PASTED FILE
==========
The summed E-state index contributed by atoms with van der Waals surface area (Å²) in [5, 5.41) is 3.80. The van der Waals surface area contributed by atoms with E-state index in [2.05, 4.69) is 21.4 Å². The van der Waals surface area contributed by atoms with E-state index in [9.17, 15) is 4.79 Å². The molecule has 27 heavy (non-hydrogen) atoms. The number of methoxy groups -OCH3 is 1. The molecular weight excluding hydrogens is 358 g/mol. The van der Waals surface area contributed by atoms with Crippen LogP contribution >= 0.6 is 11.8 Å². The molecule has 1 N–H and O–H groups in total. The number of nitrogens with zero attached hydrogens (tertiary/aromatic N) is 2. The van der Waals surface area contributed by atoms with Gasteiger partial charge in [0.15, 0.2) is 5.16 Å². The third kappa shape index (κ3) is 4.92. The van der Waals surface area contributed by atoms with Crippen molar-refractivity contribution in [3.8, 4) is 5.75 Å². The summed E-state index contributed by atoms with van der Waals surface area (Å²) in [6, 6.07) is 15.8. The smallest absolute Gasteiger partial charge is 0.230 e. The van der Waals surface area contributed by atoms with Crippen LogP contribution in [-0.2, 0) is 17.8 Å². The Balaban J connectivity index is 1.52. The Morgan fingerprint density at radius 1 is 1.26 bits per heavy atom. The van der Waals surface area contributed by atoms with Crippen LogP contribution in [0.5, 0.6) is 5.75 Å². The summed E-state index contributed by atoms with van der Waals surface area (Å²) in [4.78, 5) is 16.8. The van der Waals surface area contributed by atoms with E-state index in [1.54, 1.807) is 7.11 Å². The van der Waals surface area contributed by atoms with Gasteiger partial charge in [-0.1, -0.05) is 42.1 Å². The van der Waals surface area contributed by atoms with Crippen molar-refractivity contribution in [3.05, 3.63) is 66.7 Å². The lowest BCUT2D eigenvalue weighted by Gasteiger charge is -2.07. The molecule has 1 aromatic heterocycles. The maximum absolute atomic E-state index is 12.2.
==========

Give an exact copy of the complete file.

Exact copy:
The summed E-state index contributed by atoms with van der Waals surface area (Å²) in [5, 5.41) is 3.80. The van der Waals surface area contributed by atoms with E-state index in [2.05, 4.69) is 21.4 Å². The van der Waals surface area contributed by atoms with E-state index in [9.17, 15) is 4.79 Å². The molecule has 27 heavy (non-hydrogen) atoms. The number of methoxy groups -OCH3 is 1. The molecular weight excluding hydrogens is 358 g/mol. The van der Waals surface area contributed by atoms with Crippen LogP contribution >= 0.6 is 11.8 Å². The molecule has 1 N–H and O–H groups in total. The number of nitrogens with zero attached hydrogens (tertiary/aromatic N) is 2. The van der Waals surface area contributed by atoms with Gasteiger partial charge in [0.15, 0.2) is 5.16 Å². The third kappa shape index (κ3) is 4.92. The van der Waals surface area contributed by atoms with Crippen molar-refractivity contribution in [3.8, 4) is 5.75 Å². The summed E-state index contributed by atoms with van der Waals surface area (Å²) in [6, 6.07) is 15.8. The smallest absolute Gasteiger partial charge is 0.230 e. The van der Waals surface area contributed by atoms with Crippen LogP contribution in [-0.2, 0) is 17.8 Å². The Balaban J connectivity index is 1.52. The Morgan fingerprint density at radius 1 is 1.26 bits per heavy atom. The van der Waals surface area contributed by atoms with Crippen LogP contribution in [0.5, 0.6) is 5.75 Å². The summed E-state index contributed by atoms with van der Waals surface area (Å²) in [4.78, 5) is 16.8. The van der Waals surface area contributed by atoms with E-state index in [1.54, 1.807) is 7.11 Å². The van der Waals surface area contributed by atoms with Gasteiger partial charge in [-0.1, -0.05) is 42.1 Å². The van der Waals surface area contributed by atoms with Crippen molar-refractivity contribution in [3.05, 3.63) is 66.7 Å². The lowest BCUT2D eigenvalue weighted by Gasteiger charge is -2.07. The molecule has 1 aromatic heterocycles. The maximum absolute atomic E-state index is 12.2.